The boxing wish lists in 2022 will soon be on the horizon and Tim Tszyu may feature in a few.
Unbeaten as a pro after 19 fights the 27-year-old Australian super-welterweight looks every inch a future world champion and fans and media will likely be jotting down ‘Tim Tszyu v Brian Castano’ as one of the fights they want to see next year. Tszyu was named the WBO’s mandatory challenger for Castano’s world title back in August and now we wait for the potential barnburner to be signed off.
“After this one I hope Castano’s next,” Tszyu told Boxing Social last week.
The son of the legendary Kostya has looked ready for the next step in recent fights. His win against Jeff Horn in August 2020 was something of a passing of the torch. The 8th round victory cemented his status as the face of Australian boxing as he outmuscled and powered through the veteran who retired on his stool in what would be his final fight. Tszyu’s trademark single right hands and body shots then proved far too much for Bowyn Morgan, Dennis Hogan and Steve Spark (who was a late replacement for Michael Zerafa) over the following 12 months.
“The progression has been exceptional for myself,” said Tszyu.
“I’m in the gym getting rounds in, getting ring experience and getting ring time in It all plays a big part in your development as a fighter. The success comes from keeping yourself active.”
“I’m a completely different fighter,” he says of his development since the win against Horn.
“The way I feel in the ring, in terms of experience, in terms of feeling pressure and stylistically being able to learn the sweet science. Doing hundreds of rounds in camp you’re obviously gonna learn, obviously gonna build differently each time. Every fight camp brings out new challenges and new ways to bring things out and stylistically makes me a better fighter.”
Tszyu had looked like facing former world champion Tony Harrison this month before talks fell through forcing the team to look for a new opponent. Tomorrow at Qudos Bank Arena within Sydney Olympic Park, Takeshi Inoue (the WBO super-welterweight number 6 contender) has the daunting task of putting the brakes on the Tszyu train. A win would cap off a satisfactory year for Tszyu, but he admits to feeling some disappointment at not landing a world title shot in 2021.
“It is a bit of a disappointment but at the same time it’s all about the process and the journey and what’s destined to be is what’s destined to be, it’s quite simple. The fact that I’m still fighting here in Australia in front of thousands, being able to put on big shows here in Australia and giving fans something to look forward to, that’s what boxing is all about.”
So, what of the test that Inoue brings? A record of (17-1-1, 10 KOs) has one significant fight that stands out and that was the wide 12-round points defeat to Mexican machine Jaime Munguia (then at 154lbs) in January 2019. The scorecards really didn’t do Inoue’s performance justice. Inoue certainly tried to back his man up on the ropes before unloading punches, but his opponent always appeared to do more than enough on the outside and with his renowned punch combinations to keep him at bay and secure the victory.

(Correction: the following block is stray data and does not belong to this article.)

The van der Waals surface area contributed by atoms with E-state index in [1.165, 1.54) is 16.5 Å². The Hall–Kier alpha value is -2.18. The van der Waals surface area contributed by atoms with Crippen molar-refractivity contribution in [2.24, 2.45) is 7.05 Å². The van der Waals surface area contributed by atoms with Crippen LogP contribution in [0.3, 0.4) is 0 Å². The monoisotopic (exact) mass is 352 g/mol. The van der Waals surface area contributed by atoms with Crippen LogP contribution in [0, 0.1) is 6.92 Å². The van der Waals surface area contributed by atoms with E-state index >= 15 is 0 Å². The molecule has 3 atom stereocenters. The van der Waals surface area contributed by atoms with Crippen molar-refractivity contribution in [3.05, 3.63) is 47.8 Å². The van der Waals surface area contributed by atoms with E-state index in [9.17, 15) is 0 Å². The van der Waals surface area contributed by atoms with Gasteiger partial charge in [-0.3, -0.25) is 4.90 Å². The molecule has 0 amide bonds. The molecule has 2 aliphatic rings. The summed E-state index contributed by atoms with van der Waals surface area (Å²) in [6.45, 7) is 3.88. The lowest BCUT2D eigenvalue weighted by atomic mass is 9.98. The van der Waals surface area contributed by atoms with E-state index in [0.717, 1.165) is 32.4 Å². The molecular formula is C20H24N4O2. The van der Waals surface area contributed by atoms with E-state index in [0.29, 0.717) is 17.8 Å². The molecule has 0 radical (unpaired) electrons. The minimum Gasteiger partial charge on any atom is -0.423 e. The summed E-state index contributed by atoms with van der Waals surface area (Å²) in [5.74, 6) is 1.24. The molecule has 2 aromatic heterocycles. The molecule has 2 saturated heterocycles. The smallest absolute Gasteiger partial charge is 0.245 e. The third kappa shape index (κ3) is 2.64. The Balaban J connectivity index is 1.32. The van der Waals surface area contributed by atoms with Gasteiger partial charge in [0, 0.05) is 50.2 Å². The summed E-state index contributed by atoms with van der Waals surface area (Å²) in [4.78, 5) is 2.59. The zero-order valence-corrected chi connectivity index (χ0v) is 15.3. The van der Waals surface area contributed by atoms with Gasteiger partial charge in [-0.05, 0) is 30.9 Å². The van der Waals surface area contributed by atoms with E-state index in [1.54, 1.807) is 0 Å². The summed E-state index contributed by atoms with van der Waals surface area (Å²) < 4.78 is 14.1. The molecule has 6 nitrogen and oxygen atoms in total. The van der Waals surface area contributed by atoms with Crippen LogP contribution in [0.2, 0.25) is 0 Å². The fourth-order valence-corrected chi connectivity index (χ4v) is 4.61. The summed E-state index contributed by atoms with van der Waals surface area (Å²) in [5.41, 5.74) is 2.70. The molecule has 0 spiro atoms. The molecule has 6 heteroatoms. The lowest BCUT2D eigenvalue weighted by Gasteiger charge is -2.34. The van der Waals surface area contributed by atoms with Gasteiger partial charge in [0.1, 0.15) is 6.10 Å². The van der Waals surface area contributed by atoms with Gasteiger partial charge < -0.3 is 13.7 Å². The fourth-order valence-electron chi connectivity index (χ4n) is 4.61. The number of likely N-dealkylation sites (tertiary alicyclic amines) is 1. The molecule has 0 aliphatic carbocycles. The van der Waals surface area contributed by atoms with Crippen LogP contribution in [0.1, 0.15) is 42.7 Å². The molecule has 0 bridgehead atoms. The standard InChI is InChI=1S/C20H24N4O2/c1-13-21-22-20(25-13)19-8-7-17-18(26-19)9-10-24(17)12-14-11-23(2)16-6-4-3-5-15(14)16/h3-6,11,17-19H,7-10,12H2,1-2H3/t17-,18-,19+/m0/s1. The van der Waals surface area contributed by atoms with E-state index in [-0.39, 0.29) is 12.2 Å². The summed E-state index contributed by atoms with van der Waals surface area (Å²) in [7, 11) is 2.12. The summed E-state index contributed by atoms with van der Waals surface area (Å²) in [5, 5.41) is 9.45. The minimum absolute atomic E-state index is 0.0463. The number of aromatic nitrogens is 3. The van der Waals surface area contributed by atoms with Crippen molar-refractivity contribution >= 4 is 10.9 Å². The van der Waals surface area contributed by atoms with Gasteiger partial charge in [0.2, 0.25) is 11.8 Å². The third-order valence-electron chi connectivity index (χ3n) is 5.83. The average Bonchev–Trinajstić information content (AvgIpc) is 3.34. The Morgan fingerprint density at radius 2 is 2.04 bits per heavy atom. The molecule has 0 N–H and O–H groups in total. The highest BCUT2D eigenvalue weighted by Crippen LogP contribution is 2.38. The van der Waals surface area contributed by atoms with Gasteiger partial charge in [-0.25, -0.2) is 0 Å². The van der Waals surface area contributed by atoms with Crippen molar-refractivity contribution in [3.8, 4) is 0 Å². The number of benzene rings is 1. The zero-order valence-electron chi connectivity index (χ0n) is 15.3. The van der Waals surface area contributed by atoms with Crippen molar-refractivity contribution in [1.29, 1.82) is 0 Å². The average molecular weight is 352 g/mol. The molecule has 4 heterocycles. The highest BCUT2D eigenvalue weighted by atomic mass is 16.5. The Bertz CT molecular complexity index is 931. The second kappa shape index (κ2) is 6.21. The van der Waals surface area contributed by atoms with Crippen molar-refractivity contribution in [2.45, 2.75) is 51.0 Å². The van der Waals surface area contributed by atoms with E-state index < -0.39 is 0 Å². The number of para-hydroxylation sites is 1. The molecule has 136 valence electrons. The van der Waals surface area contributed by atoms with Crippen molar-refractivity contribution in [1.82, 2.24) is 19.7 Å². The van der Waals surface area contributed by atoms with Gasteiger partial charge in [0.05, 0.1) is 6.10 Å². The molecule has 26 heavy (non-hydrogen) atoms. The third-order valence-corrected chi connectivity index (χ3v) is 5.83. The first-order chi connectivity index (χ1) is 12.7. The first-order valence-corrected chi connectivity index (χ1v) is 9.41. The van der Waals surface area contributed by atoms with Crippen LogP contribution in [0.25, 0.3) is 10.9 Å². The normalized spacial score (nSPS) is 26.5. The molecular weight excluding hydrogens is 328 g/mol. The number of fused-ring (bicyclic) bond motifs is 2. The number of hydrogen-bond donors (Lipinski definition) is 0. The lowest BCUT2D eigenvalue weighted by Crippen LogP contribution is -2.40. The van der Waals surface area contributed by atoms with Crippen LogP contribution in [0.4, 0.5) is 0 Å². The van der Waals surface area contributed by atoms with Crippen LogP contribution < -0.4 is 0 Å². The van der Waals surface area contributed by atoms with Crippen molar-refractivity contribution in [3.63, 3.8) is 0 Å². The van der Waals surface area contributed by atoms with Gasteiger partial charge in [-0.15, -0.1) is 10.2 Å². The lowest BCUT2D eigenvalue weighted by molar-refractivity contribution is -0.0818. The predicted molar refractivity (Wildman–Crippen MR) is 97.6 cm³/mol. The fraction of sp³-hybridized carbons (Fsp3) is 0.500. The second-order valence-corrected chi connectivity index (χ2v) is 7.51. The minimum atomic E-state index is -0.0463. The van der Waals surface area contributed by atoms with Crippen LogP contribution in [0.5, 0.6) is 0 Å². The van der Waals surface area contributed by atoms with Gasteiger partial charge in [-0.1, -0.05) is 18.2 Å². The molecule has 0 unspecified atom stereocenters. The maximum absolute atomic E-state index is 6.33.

Inoue appears to be patient in his build-up on the front foot when he is allowed to dictate the pace of a fight, something which Tszyu will unlikely allow him to do. He also carries reasonable power (evident in his win against Cheng Su last year) and bulk in his 154lb muscular frame that the home favourite will have to shift if he is to face Brian Castano next year.
“He’s got one gear and he moves forward. He’s a work horse. He’s built like a machine. That’s all he’s got,” said Tszyu dismissing the threat of his adversary
“There’s certain things I’ve been working on in camp that you’ll see on the night,” he adds. “It’s all about patience, timing and composure and we’ll see how he deals with pressure from me.”
Crowds and media flock to a Tim Tszyu fight week and fight night. Something the man of the moment has become accustomed to. Watching his father handle the pressures and expectations of the world’s wildest sport has rubbed off on him because Tim Tszyu actually thrives off the whole experience when it comes to fight week.
“I love it,” he enthused.
“A lot of the time people are under the radar when they fight for a world title, I feel like I’m fighting for a world title in every fight. The people tuning in, the amount of media that’s coming in. Once I get to the world title stage none of it will be new this is all I’m used to and all I’ve ever done.
“I love it when you turn into an animal, you’re in the zone, it’s a good feeling being able to lock your eyes with your opponent. Once fight night’s here it’s go time.”
Should Tszyu come through tomorrow’s fight then what many fans have been waiting for should come to fruition next year. Whether that takes place in Australia or indeed the USA where Tszyu is eager to fight is for others to sort out. Tszyu wants a world title around his waist soon which means the work won’t stop for the year after fighting Inoue.
“I’m ready to go to the States. Every young kid’s dream to fight under the bright lights over there,” he said.
“I’ve got world titles win so Christmas is definitely out of the way, I need a strap around my waist. I’m not here to relax, to enjoy myself, I’m here to work like a horse for the next 10 years, make as many big fights as possible and as much money as I possibly can and then I’ll retire into the sunset.”